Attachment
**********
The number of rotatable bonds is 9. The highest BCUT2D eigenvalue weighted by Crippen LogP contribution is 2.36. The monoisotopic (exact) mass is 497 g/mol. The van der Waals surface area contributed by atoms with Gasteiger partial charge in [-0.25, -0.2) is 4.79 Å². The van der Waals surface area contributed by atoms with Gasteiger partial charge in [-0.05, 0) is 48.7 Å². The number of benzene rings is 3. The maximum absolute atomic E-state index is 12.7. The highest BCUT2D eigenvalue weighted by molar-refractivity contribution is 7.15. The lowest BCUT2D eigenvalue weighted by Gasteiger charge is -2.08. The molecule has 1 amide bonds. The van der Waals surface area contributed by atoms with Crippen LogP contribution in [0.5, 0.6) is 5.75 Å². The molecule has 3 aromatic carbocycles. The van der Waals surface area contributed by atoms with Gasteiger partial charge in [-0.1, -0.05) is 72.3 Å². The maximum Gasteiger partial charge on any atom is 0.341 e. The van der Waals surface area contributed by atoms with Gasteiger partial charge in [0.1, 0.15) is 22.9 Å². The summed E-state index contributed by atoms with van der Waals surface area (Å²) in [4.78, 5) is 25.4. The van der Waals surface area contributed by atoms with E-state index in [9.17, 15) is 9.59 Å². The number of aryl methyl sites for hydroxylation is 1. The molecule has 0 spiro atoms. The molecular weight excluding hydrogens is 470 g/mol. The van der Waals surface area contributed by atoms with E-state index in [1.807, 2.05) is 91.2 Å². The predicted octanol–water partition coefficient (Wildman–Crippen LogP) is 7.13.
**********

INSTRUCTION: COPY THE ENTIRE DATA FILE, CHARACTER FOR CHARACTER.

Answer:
The number of rotatable bonds is 9. The highest BCUT2D eigenvalue weighted by Crippen LogP contribution is 2.36. The monoisotopic (exact) mass is 497 g/mol. The van der Waals surface area contributed by atoms with Gasteiger partial charge in [-0.25, -0.2) is 4.79 Å². The van der Waals surface area contributed by atoms with Gasteiger partial charge in [-0.05, 0) is 48.7 Å². The number of benzene rings is 3. The maximum absolute atomic E-state index is 12.7. The highest BCUT2D eigenvalue weighted by molar-refractivity contribution is 7.15. The lowest BCUT2D eigenvalue weighted by Gasteiger charge is -2.08. The molecule has 1 amide bonds. The van der Waals surface area contributed by atoms with Crippen LogP contribution in [0.5, 0.6) is 5.75 Å². The molecule has 3 aromatic carbocycles. The van der Waals surface area contributed by atoms with Gasteiger partial charge in [-0.1, -0.05) is 72.3 Å². The maximum Gasteiger partial charge on any atom is 0.341 e. The van der Waals surface area contributed by atoms with Gasteiger partial charge in [0.1, 0.15) is 22.9 Å². The summed E-state index contributed by atoms with van der Waals surface area (Å²) in [4.78, 5) is 25.4. The van der Waals surface area contributed by atoms with E-state index in [9.17, 15) is 9.59 Å². The number of aryl methyl sites for hydroxylation is 1. The molecule has 0 spiro atoms. The molecular weight excluding hydrogens is 470 g/mol. The van der Waals surface area contributed by atoms with E-state index in [1.807, 2.05) is 91.2 Å². The predicted octanol–water partition coefficient (Wildman–Crippen LogP) is 7.13.